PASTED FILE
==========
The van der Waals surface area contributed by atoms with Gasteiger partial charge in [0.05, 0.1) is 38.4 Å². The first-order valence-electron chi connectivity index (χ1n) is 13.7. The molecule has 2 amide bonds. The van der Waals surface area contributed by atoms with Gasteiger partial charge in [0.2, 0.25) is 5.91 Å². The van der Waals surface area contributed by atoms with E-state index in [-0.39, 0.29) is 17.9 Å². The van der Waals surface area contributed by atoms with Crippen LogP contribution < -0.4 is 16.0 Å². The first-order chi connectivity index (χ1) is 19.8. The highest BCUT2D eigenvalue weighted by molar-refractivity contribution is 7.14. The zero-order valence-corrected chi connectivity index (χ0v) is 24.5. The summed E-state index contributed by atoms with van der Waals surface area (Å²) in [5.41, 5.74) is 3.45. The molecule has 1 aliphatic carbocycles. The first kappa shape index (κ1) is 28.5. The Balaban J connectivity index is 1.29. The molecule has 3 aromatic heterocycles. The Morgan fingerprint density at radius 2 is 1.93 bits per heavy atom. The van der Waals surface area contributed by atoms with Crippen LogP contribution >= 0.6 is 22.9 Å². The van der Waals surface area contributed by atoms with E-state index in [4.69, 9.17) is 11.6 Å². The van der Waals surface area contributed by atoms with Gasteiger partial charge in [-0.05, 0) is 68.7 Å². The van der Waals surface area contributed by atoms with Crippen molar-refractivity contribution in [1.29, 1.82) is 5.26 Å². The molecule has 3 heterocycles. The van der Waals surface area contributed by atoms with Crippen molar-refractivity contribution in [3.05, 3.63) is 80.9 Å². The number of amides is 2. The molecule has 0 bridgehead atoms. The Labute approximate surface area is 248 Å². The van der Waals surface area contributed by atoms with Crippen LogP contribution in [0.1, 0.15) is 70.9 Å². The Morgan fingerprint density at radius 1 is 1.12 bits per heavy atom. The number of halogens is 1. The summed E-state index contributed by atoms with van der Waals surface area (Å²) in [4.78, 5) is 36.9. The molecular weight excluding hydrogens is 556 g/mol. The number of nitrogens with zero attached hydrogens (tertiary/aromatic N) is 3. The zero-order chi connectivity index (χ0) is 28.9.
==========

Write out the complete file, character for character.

The van der Waals surface area contributed by atoms with Gasteiger partial charge in [0.05, 0.1) is 38.4 Å². The first-order valence-electron chi connectivity index (χ1n) is 13.7. The molecule has 2 amide bonds. The van der Waals surface area contributed by atoms with Gasteiger partial charge in [0.2, 0.25) is 5.91 Å². The van der Waals surface area contributed by atoms with E-state index in [-0.39, 0.29) is 17.9 Å². The van der Waals surface area contributed by atoms with Crippen LogP contribution < -0.4 is 16.0 Å². The first-order chi connectivity index (χ1) is 19.8. The highest BCUT2D eigenvalue weighted by molar-refractivity contribution is 7.14. The zero-order valence-corrected chi connectivity index (χ0v) is 24.5. The summed E-state index contributed by atoms with van der Waals surface area (Å²) in [5.41, 5.74) is 3.45. The molecule has 1 aliphatic carbocycles. The first kappa shape index (κ1) is 28.5. The Balaban J connectivity index is 1.29. The molecule has 3 aromatic heterocycles. The Morgan fingerprint density at radius 2 is 1.93 bits per heavy atom. The van der Waals surface area contributed by atoms with Crippen LogP contribution >= 0.6 is 22.9 Å². The van der Waals surface area contributed by atoms with E-state index in [4.69, 9.17) is 11.6 Å². The van der Waals surface area contributed by atoms with Gasteiger partial charge in [-0.05, 0) is 68.7 Å². The van der Waals surface area contributed by atoms with Crippen molar-refractivity contribution in [1.29, 1.82) is 5.26 Å². The molecule has 3 heterocycles. The van der Waals surface area contributed by atoms with Crippen molar-refractivity contribution in [3.05, 3.63) is 80.9 Å². The number of amides is 2. The molecule has 0 bridgehead atoms. The Labute approximate surface area is 248 Å². The van der Waals surface area contributed by atoms with Crippen LogP contribution in [0.1, 0.15) is 70.9 Å². The Morgan fingerprint density at radius 1 is 1.12 bits per heavy atom. The number of halogens is 1. The summed E-state index contributed by atoms with van der Waals surface area (Å²) in [4.78, 5) is 36.9. The molecular weight excluding hydrogens is 556 g/mol. The number of nitrogens with zero attached hydrogens (tertiary/aromatic N) is 3. The zero-order chi connectivity index (χ0) is 28.9.